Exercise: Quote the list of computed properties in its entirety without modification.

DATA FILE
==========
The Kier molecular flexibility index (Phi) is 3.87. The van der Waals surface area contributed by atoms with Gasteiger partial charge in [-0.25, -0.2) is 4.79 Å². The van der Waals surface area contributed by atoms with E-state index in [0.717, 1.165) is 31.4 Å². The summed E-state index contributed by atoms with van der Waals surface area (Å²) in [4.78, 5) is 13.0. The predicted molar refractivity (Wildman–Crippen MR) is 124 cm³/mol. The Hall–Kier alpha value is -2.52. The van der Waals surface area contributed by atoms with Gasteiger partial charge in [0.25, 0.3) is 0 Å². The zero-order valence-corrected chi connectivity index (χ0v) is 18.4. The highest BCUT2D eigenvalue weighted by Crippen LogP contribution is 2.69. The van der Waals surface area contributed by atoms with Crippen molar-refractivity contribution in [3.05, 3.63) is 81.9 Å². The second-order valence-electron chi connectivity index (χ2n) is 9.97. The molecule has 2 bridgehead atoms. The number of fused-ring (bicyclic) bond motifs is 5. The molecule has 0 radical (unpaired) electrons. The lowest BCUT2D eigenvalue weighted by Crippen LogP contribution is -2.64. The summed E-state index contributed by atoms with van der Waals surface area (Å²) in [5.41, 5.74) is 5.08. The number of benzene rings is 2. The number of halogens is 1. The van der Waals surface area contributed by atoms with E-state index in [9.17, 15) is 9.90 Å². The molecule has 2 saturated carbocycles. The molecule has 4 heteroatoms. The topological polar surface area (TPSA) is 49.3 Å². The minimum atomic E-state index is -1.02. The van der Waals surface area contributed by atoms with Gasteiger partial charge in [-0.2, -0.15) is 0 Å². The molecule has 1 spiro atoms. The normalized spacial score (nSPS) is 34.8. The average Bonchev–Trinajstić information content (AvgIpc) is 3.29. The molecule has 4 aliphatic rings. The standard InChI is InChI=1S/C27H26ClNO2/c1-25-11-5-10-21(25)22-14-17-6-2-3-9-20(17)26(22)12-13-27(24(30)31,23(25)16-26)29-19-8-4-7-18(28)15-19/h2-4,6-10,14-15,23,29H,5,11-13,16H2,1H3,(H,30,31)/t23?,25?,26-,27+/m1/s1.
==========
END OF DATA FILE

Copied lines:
The Kier molecular flexibility index (Phi) is 3.87. The van der Waals surface area contributed by atoms with Gasteiger partial charge in [-0.25, -0.2) is 4.79 Å². The van der Waals surface area contributed by atoms with E-state index in [0.717, 1.165) is 31.4 Å². The summed E-state index contributed by atoms with van der Waals surface area (Å²) in [4.78, 5) is 13.0. The predicted molar refractivity (Wildman–Crippen MR) is 124 cm³/mol. The Hall–Kier alpha value is -2.52. The van der Waals surface area contributed by atoms with Gasteiger partial charge in [0.25, 0.3) is 0 Å². The zero-order valence-corrected chi connectivity index (χ0v) is 18.4. The highest BCUT2D eigenvalue weighted by Crippen LogP contribution is 2.69. The van der Waals surface area contributed by atoms with Crippen molar-refractivity contribution in [3.05, 3.63) is 81.9 Å². The second-order valence-electron chi connectivity index (χ2n) is 9.97. The molecule has 2 bridgehead atoms. The number of fused-ring (bicyclic) bond motifs is 5. The molecule has 0 radical (unpaired) electrons. The lowest BCUT2D eigenvalue weighted by Crippen LogP contribution is -2.64. The summed E-state index contributed by atoms with van der Waals surface area (Å²) in [5.41, 5.74) is 5.08. The number of benzene rings is 2. The number of halogens is 1. The van der Waals surface area contributed by atoms with E-state index in [9.17, 15) is 9.90 Å². The molecule has 2 saturated carbocycles. The molecule has 4 heteroatoms. The topological polar surface area (TPSA) is 49.3 Å². The minimum atomic E-state index is -1.02. The van der Waals surface area contributed by atoms with Gasteiger partial charge in [-0.2, -0.15) is 0 Å². The molecule has 1 spiro atoms. The normalized spacial score (nSPS) is 34.8. The average Bonchev–Trinajstić information content (AvgIpc) is 3.29. The molecule has 4 aliphatic rings. The standard InChI is InChI=1S/C27H26ClNO2/c1-25-11-5-10-21(25)22-14-17-6-2-3-9-20(17)26(22)12-13-27(24(30)31,23(25)16-26)29-19-8-4-7-18(28)15-19/h2-4,6-10,14-15,23,29H,5,11-13,16H2,1H3,(H,30,31)/t23?,25?,26-,27+/m1/s1.